Analysts’ revenue estimates
For Transocean (RIG), Wall Street analysts project revenue of just over $701 million in 3Q17, which would be a 1.4% fall from its revenue of $711 million in 2Q17 and a 22.3% fall on a year-over-year basis.
Transocean only earns its revenue through the Floater segment. The company sold off its jack-up fleet to Borr Drilling in March 2017. Transocean operates 37 high specification floaters, which include 30 ultra-deepwater floaters and seven harsh environment floaters. The company also has newbuilds under construction.
With a weak backlog and low chances of securing new contracts in the short term, Transocean is expected to report another fall in its fourth-quarter revenue to $674 million. Its 2017 revenue is expected to be $2.86 billion—31.2% lower than its revenue of $4.16 billion in 2016. Analysts expect the company’s revenue to fall even more in the future. Its revenue is expected to fall to $2.68 billion in 2018.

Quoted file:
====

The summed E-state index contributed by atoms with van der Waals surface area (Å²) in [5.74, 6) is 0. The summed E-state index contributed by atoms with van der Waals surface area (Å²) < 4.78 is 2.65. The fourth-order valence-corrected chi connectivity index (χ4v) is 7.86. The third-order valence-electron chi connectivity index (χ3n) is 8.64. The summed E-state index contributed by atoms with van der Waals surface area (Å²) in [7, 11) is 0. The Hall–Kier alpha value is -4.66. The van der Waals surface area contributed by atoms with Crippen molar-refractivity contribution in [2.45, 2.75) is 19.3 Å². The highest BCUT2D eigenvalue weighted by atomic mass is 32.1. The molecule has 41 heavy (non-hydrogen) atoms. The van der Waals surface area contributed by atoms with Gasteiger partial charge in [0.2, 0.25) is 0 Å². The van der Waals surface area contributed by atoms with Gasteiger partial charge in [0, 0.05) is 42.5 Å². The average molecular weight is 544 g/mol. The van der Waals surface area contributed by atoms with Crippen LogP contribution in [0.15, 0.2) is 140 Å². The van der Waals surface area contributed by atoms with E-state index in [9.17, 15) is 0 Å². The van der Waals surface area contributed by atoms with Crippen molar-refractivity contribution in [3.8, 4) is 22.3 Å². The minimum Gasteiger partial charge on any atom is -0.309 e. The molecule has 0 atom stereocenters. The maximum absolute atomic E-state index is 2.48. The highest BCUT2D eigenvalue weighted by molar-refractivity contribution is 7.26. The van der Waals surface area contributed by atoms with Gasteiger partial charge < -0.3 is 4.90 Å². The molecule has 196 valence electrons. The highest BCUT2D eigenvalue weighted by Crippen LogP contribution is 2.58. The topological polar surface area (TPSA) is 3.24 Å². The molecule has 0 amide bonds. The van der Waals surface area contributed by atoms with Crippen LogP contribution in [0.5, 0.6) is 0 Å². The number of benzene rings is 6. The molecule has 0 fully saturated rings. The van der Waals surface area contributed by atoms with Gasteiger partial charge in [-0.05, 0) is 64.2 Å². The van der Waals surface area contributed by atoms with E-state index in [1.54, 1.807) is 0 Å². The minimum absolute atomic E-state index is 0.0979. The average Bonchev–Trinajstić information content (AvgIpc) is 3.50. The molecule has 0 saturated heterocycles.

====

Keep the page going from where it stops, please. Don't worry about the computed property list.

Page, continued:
As of October 26, 2017, Transocean has a backlog of $9.4 billion—lower than $10.2 billion recorded in July and $10.8 billion recorded in April 2017.
Below are analysts’ estimates for other offshore drilling (IYE) companies’ 3Q17 revenues:
- Diamond Offshore Drilling’s (DO) 3Q17 revenue estimates stand at $364 million—4.5% higher than its 3Q16 revenue of $349 million.
- Noble’s (NE) 3Q17 revenue estimates stand at $368 million—30.2% lower than its 3Q16 revenue of $385 million.
- Seadrill’s (SDRL) 3Q17 revenue estimates stand at $490 millios—33.9% lower than its 3Q16 revenue of $743 million.
- Rowan Companies’ (RDC) 3Q17 revenue estimate stands at $281 million—25.9% lower than its 3Q16 revenue of $379 million.
In the next part, we’ll discuss Transocean’s EBITDA estimates.